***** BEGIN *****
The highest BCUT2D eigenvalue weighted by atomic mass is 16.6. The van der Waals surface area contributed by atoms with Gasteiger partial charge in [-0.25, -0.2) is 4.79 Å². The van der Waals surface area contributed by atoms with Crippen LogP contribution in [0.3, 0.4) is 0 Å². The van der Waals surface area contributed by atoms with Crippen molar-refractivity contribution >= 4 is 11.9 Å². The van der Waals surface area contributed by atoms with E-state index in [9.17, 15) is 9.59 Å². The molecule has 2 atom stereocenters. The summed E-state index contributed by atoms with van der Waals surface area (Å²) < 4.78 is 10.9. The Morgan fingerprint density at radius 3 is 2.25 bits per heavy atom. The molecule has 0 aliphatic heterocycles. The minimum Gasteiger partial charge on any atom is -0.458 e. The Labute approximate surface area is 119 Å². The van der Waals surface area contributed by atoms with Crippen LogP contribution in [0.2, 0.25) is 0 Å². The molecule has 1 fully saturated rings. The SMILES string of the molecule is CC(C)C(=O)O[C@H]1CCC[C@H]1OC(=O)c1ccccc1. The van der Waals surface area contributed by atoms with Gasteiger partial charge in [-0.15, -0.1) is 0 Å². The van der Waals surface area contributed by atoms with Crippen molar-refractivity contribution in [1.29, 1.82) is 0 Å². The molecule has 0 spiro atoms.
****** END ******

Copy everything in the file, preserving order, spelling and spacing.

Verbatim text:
The highest BCUT2D eigenvalue weighted by atomic mass is 16.6. The van der Waals surface area contributed by atoms with Gasteiger partial charge in [-0.25, -0.2) is 4.79 Å². The van der Waals surface area contributed by atoms with Crippen LogP contribution in [0.3, 0.4) is 0 Å². The van der Waals surface area contributed by atoms with Crippen molar-refractivity contribution >= 4 is 11.9 Å². The van der Waals surface area contributed by atoms with E-state index in [9.17, 15) is 9.59 Å². The molecule has 2 atom stereocenters. The summed E-state index contributed by atoms with van der Waals surface area (Å²) < 4.78 is 10.9. The Morgan fingerprint density at radius 3 is 2.25 bits per heavy atom. The molecule has 0 aliphatic heterocycles. The minimum Gasteiger partial charge on any atom is -0.458 e. The Labute approximate surface area is 119 Å². The van der Waals surface area contributed by atoms with Crippen LogP contribution in [0.2, 0.25) is 0 Å². The molecule has 1 fully saturated rings. The SMILES string of the molecule is CC(C)C(=O)O[C@H]1CCC[C@H]1OC(=O)c1ccccc1. The van der Waals surface area contributed by atoms with Gasteiger partial charge in [-0.15, -0.1) is 0 Å². The van der Waals surface area contributed by atoms with Crippen molar-refractivity contribution in [1.29, 1.82) is 0 Å². The molecule has 0 spiro atoms.